Agial Gallery launched a remarkable art exhibition this month under the title “30 Years and Moving” in the Saleh Barakat Gallery in Ashrafieh.
The paintings and works in the exhibition were collected by Saleh Barakat, the founder of Agial, from the plethora of exhibitions they have hosted since 1991.
From there, Agial has been thriving in the art scene, providing middle eastern artists a space to showcase their artwork.
It also worked on archiving all its publications, which has surprised even Saleh himself with their sheer number.
Saleh Barakat told The961 that the first reason for this exhibition is to give those who followed Agial through their 30 years a reminder of the hosted exhibitions.
In addition, it serves as an introduction to those who are unfamiliar with Agial and art to learn about them.
As for the second reason, Barakat said that: “I didn’t feel like doing something related to 4th of August because my stance was that you can’t do something that gives the incident its justice other than to resist and be resilient.”
Agial lost a valuable member of its team on that day, Firas Dahwiche, who was the logistician and art handler of the gallery, and he was more than just those titles in the hearts of Agial and its visitors.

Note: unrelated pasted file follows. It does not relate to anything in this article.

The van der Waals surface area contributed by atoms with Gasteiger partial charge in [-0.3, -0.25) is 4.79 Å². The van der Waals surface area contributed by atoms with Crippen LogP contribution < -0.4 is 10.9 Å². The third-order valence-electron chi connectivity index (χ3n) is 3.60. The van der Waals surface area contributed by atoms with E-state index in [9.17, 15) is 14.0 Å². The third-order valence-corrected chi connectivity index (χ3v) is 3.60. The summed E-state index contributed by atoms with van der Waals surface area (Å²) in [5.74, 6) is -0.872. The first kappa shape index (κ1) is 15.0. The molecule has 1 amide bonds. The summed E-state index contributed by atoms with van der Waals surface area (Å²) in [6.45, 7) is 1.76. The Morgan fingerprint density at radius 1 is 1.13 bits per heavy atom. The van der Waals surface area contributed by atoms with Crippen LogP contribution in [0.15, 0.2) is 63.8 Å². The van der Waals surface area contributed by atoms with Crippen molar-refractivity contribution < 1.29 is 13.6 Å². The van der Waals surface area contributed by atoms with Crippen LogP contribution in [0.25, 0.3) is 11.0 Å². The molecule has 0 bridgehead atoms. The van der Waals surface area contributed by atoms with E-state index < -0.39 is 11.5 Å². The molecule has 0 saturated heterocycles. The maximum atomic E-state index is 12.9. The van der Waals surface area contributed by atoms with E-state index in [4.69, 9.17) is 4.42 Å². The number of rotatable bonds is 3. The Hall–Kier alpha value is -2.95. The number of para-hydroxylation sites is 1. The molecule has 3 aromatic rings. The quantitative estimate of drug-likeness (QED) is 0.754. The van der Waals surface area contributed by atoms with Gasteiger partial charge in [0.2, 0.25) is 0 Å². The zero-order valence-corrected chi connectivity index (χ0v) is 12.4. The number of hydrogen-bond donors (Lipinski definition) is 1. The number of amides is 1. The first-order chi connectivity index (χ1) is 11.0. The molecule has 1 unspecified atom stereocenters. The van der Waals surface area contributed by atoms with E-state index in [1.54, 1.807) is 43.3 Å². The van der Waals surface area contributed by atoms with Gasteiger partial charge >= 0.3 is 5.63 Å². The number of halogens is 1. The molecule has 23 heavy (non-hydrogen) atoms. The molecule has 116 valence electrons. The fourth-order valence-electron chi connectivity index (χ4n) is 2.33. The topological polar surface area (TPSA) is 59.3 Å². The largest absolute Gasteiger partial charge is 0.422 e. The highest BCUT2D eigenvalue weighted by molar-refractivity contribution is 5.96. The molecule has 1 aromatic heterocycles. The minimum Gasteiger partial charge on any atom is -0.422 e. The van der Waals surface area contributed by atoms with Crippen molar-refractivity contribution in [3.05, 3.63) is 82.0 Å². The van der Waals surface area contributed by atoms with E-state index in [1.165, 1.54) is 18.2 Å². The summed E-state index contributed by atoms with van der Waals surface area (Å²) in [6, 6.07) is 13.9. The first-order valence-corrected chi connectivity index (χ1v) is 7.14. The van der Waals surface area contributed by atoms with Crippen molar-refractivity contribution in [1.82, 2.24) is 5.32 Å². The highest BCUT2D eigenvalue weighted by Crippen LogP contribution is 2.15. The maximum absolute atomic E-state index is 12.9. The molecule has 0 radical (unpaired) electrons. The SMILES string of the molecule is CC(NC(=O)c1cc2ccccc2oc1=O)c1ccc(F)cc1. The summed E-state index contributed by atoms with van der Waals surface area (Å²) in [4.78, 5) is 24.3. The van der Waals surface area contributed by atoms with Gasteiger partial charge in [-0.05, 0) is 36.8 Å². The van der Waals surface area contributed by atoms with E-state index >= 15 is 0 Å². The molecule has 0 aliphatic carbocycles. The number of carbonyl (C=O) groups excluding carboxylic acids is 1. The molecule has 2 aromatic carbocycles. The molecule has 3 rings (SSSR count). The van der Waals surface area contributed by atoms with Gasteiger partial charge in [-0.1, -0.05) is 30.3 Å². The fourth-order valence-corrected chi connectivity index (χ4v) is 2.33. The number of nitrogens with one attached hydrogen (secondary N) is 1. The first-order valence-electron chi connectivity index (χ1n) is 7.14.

“This is our way to say that we are standing strong, that we were and we still are, and that the current circumstances require us to come up with new ideas,” Barakat noted.
For Barakat, an art expert and curator, the question of his favorite gallery is a difficult one. To him, it’s like asking a father who is his favorite child.
“My father’s answer to that question was that every child is a different kind of fruit. Each with its own flavor and deliciousness.”
That’s Barakat’s philosophy when it comes to the exhibitions in his galleries.
“I believe that every artist has his own journey, and when you dive into it, you can find its beauty.” He added that he believes there is no right or wrong taste, the world is filled with diversity and there is something that will suit anyone.
In 2006, Agial faced difficulties to open with the absence of electricity, yet they still opened. Resilience is an important part of Agial’s heritage, and its mission remains to protect art and artists’ lives.